Picture this: you walk into a room and see someone you somewhat recognize. You have one of two reactions in your head: “Oh look who it is!” or “oh no, not them…”
The process behind that simple reaction has some serious implications for all of us, and even our dogs too (to the other pets who may feel left out– I see you, but today is the dogs’ turn).
When I walked my dog out of the house today, we both paused as something bolted from under my car to a gap under the corner of our garage. Both of us saw it. Both of our brains completed the same initial assessment.
Fast motion – any threat?
What happened next included my dog charging in to investigate the tiny space the chipmunk escaped into, and me yelling at him to just leave it alone and relax.
Working backwards, it’s important realize that our ability to remember whether we like someone or something actual travels through our brains far faster than our ability to remember any fact about them. My dog had to try to catch that critter, BUT only after he assessed what it actually was. No further assessment from him was needed.
For my advanced monkey-brain though, this quick automatic process is just a first step in a much more complicated chain of potential events. It may have stopped at my plea to relax for this circumstance, but what are the odds this process gets extrapolated out further for another? It turns out they are pretty high, and my brain doesn’t have different systems for chipmunks versus other stuff.
A little later I received a push-notification from a news app on my phone. The same process got triggered.
Fast motion – any threat?
Here’s where the problems start. From an evolutionary perspective, this “quickly assess for danger then respond” process served early humans very well on the Serengeti. Certainly we are the great-great-grandchildren of those that were spooked by a snake in the grass that turned out to be a stick, and not those that weren’t spooked by what they thought was a stick and turned out to be a snake.
As soon as we turn to abstractions though – like “news,” things get murky. What happens when the threat is existential and not just a critter?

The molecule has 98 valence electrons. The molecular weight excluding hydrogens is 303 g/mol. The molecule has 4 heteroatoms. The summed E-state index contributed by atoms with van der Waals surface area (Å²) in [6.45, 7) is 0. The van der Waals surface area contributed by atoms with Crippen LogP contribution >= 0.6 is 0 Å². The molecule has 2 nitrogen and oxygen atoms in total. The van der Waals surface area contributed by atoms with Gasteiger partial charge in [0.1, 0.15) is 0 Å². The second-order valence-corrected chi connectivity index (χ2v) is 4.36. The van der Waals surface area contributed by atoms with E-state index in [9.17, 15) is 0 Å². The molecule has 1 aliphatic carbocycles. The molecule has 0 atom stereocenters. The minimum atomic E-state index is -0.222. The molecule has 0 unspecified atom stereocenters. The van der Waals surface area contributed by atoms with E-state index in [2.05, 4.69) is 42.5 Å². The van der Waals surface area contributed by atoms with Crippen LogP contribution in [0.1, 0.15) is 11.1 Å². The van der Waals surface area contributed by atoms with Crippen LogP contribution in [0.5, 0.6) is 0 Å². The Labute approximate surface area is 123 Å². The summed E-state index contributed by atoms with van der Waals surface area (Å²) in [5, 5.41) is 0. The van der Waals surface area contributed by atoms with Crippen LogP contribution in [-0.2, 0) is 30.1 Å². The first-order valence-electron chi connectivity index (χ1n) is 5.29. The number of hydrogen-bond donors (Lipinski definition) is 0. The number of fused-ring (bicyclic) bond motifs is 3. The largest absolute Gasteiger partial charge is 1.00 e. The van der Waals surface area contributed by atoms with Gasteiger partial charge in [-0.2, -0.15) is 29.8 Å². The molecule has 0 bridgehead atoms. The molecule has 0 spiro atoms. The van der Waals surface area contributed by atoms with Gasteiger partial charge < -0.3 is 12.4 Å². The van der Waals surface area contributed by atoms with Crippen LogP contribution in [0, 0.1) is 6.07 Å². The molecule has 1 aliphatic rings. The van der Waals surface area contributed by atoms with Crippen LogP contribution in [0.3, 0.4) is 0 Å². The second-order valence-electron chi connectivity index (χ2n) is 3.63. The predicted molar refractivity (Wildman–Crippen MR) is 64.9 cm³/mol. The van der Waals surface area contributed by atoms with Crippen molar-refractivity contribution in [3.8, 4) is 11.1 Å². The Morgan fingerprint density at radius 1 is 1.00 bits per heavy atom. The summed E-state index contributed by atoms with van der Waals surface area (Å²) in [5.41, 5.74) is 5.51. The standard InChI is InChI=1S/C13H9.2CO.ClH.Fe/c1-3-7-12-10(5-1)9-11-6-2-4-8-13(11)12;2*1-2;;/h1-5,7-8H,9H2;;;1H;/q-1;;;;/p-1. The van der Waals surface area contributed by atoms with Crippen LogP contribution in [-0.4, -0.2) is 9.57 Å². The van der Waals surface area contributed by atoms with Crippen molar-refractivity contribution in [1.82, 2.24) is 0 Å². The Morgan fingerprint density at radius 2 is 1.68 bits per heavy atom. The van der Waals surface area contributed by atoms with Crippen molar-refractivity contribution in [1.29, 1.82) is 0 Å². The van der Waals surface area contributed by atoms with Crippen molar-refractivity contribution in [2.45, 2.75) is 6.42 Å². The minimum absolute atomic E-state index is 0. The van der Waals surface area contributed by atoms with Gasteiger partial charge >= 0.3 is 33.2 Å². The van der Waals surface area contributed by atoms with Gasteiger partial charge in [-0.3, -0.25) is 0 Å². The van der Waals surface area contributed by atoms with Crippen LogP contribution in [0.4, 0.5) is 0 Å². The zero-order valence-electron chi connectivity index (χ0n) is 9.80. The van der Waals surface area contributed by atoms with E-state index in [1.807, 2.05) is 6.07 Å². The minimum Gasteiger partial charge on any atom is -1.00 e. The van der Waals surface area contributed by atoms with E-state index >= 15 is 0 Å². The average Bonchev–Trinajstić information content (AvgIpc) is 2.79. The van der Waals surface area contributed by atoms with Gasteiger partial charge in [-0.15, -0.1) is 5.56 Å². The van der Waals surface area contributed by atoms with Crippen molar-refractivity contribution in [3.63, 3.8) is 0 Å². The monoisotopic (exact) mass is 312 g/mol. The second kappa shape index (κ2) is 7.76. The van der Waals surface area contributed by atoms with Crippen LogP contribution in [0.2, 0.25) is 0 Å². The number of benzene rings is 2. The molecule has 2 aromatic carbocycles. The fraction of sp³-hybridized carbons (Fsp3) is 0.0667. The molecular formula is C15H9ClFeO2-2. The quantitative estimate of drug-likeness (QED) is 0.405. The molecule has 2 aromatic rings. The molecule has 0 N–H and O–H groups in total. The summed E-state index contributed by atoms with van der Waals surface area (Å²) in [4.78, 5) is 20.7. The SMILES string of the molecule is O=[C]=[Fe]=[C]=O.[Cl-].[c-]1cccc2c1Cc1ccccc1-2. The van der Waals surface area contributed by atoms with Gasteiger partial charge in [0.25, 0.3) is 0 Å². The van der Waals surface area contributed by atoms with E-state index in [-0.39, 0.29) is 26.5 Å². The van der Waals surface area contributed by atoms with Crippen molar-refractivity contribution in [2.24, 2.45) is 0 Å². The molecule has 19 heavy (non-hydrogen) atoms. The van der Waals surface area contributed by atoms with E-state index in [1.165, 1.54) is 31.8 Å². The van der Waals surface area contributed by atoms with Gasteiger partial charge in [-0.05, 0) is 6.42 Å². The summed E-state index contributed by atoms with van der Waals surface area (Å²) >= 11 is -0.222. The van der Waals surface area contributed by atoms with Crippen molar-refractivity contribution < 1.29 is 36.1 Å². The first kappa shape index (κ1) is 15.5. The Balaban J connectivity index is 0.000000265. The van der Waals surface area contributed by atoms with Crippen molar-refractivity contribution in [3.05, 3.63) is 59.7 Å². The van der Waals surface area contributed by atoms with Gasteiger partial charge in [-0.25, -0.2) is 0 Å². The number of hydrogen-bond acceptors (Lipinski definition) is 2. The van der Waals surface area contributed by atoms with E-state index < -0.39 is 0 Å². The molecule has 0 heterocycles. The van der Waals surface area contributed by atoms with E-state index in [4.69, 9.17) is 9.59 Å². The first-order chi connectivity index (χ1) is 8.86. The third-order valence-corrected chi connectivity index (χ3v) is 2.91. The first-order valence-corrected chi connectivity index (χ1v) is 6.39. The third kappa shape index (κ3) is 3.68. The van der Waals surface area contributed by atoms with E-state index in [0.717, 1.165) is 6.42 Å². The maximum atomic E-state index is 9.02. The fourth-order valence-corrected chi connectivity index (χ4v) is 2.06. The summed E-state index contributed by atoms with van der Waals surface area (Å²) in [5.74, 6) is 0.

What does it mean or matter what the President tweeted? What does it mean or matter that GE got dropped from the Dow? These are existential abstractions, not straightforward chipmunks. My dog doesn’t care about these things, but in a way I (sort of) have to.
Dr. Raife Giovinazzo (check out his CV – he studied under both Kahneman and Thaler) told Barry Ritholtz that previously mentioned tidbit about how our ability to remember whether we like someone operates far faster than our ability to remember any fact about them, and it got me to thinking.
Consider that whatever push notification you look at next on your phone will be received using the same mental system. You will have a good or bad automatic response to that piece of information, not at all unlike when you walk into a room and see a familiar face and recall if you like them or not.
The news is not a chipmunk, but we all still will check for a threat, recall a responsive feeling, take an action, and then assemble a narrative. “Oh, that’s Tom, he’s a good guy, we were at the retreat together.” “Oh no, that’s Steve, he’s the one who took all the credit for the project.” “Oh, that tweet makes sense, we really do need to improve that policy.” “Oh no, what did he say now, we’re all gonna die…”
It helps to remember part of your brain is no different from the dog chasing the chipmunk. It helps to yell at that part of your brain to relax and leave it alone (sometimes). Far more is happening far faster than any of us have control of.
Before you go down the path of considering some abstraction, make sure you’ve packed up your tools and that you’re ready to tackle the challenge. Don’t just be impulsive. Leave that to the dogs.